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Eight-year-old Roman Oleksiv sits at Saint Michael Hospital in Lviv, Ukraine, on Sept. 30.Photos by Anton Skyba/The Globe and Mail

Even with his face covered entirely by a bandage, eight-year-old Roman Oleksiv’s eyes sparkle and his mouth turns up at the corners when his dad talks about things they like to do together.

Yaroslav Oleksiv and his son returned to their home in Lviv, Ukraine, in August, after spending more than a year in Germany where Roman underwent treatment. He had suffered severe burns to 80 per cent of his body after a pair of Russian missiles struck the centre of Vinnytsia in July, 2022.

Twenty-nine people, including three children, were killed in the attack, according to the Vinnytsia regional military administration. Roman and his mother were in one of the buildings that had been struck; she did not survive.

Ukraine has been under constant missile attacks since Russia’s full-scale invasion last year. In a hospital in Lviv, Mr. Oleksiv draped his arm around his son, as the two described to The Globe and Mail what they’ve been through, from Roman’s rehabilitation to learning how to get by in life without his mother by his side.

On the day of the Vinnytsia strikes, Roman and his mother were on vacation, visiting his grandparents’ home in a village outside the city. In the morning, they went to a clinic for a doctor’s appointment for Roman. He said the two of them were watching TV, waiting to be seen, when he heard rockets. The blast threw him against the wall, and when he woke up all he could see was black smoke and fire. He remembers his skin on fire as he crawled to the exit.

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Roman Oleksiv sits with his father Yaroslav Oleksiv at Saint Michael Hospital in Lviv, Ukraine.

Mr. Oleksiv said he was working in Lviv when he heard about the attack on the news and called his wife. When he couldn’t reach her, he hoped that it was because they were in a shelter, without service. He called his wife’s mom, who said they would have been at the clinic at the time of the attack. After calling every hospital looking for them, they found Roman.

Doctors initially feared Roman wouldn’t make it. Mr. Oleksiv and his relatives spent days by his son’s side while waiting for answers. Meanwhile, after calling every hospital and morgue, they learned of Roman’s mom’s fate.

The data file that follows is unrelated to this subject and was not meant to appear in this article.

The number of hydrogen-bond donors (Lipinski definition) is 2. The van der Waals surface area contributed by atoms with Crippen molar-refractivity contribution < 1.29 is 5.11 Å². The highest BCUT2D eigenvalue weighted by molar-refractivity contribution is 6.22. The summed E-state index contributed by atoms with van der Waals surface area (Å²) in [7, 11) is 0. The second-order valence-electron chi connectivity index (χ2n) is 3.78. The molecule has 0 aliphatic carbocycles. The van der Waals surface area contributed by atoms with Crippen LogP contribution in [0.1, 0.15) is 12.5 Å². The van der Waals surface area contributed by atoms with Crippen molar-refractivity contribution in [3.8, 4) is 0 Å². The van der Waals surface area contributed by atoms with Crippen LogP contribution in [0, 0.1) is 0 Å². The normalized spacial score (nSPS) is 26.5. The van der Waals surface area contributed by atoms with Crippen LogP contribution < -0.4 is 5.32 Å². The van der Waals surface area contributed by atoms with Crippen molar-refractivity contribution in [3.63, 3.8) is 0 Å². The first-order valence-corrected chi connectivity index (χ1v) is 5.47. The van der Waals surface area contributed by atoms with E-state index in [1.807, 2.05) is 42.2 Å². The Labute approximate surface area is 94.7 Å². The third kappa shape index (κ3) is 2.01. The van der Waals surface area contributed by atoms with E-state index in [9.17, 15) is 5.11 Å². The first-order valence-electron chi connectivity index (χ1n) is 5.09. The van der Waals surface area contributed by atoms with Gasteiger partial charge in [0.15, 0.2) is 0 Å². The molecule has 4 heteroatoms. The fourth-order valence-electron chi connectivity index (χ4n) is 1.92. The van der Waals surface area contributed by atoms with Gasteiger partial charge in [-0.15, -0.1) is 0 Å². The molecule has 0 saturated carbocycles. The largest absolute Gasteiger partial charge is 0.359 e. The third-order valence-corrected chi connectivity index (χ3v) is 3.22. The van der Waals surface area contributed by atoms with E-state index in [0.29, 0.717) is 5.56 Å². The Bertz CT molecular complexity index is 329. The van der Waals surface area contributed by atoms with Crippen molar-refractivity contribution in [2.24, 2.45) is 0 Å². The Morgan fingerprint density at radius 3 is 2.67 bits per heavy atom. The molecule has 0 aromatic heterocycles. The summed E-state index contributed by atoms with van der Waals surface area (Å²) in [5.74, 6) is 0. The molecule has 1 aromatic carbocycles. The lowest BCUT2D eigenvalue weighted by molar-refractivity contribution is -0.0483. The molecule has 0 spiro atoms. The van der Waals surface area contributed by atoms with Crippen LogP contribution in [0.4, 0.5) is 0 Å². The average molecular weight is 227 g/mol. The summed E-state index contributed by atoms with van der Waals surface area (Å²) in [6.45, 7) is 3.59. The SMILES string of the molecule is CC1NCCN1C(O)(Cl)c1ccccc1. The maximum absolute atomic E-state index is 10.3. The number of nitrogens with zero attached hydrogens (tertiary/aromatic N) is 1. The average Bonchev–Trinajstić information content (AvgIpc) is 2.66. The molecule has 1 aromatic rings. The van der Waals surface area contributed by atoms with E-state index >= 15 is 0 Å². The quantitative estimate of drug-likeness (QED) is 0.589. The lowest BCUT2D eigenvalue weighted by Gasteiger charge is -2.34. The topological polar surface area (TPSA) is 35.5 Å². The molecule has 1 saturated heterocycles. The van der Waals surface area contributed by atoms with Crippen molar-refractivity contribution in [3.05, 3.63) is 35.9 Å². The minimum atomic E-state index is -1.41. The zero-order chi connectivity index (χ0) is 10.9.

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Eventually, they found an option for Roman: a hospital in Dresden that could treat his burns. He spent three weeks in an induced coma: six days in Ukraine and two weeks in Germany.

After he woke up, it took him a while to speak. When he finally did, he shared with his dad that he said goodbye to his mom.

“Roman saw the hair of his mother, or maybe the hair of a woman that looks like hair of his mother and he came close to her and he put his hand on her head and said goodbye to her,” Mr. Oleksiv said.

It was a long year of rehabilitation in Germany. Roman had 31 surgeries, including 27 skin grafts. He had an operation on his arm, eardrum and fingers, and shrapnel was removed from his head.

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Back in Lviv, Roman and his father maintain a busy schedule balancing school, Roman’s physiotherapy and activities such as dancing the waltz and foxtrot.

Between surgeries, his dad helped him with homework, worried that he would spend too much time lying in bed watching television. They spent a few months at a rehabilitation centre, where he learned how to walk on his own and move his body, and then returned to the hospital in Dresden.

There, a German teacher taught Roman private language lessons so he could attend school, and before long he was going to classes with children. School was not consistent, his dad said, pointing out that his son was still undergoing surgeries and missing classes for weeks at a time. Roman attended German class during the day, but kept up with Ukrainian school online.

They tried to have fun, too: “We started to play tennis in Germany. Before the Ukrainian school and after it, we tried to play tennis every day,” Mr. Oleksiv said.

Now back in Lviv, they still maintain a busy schedule balancing school, Roman’s physiotherapy and activities. He loves to dance waltz and foxtrot.

“During dancing, I can hear it in my bones and how they’re moving,” Roman said with a laugh. “With tennis, I’m running and hitting the ball. I know it’s helping me recover from the tragedy, and I feel happy when I dance and play tennis.”

Mr. Oleksiv, a musician who plays the accordion and button accordion, said Roman plays the latter, which is also good therapy for his hand.

In the evenings, his dad removes his bandages, applies cream to his scars and wraps him back up.

“Now, I’m not just a father but also a mother,” Mr. Oleksiv said. “It’s difficult and impossible to replace his mother, but I try to do my best.”

Life continues, he said, adding he wants to make Roman’s life as similar as possible to what it would be if the attack hadn’t happened. But Roman has a long road of rehab ahead of him, as he will likely undergo surgeries well into his teenage years.

“I’m so proud of him, my son became an adult and sometimes he even seems like an adult, not an ordinary child.”

Mr. Oleksiv said they returned to Lviv because Roman wanted to come home.

“I’m not scared of Russian attacks and rockets,” Roman said, “because I know my dad is here and he will rescue me and take me to shelter.”

Reports from Kateryna Hatsenko

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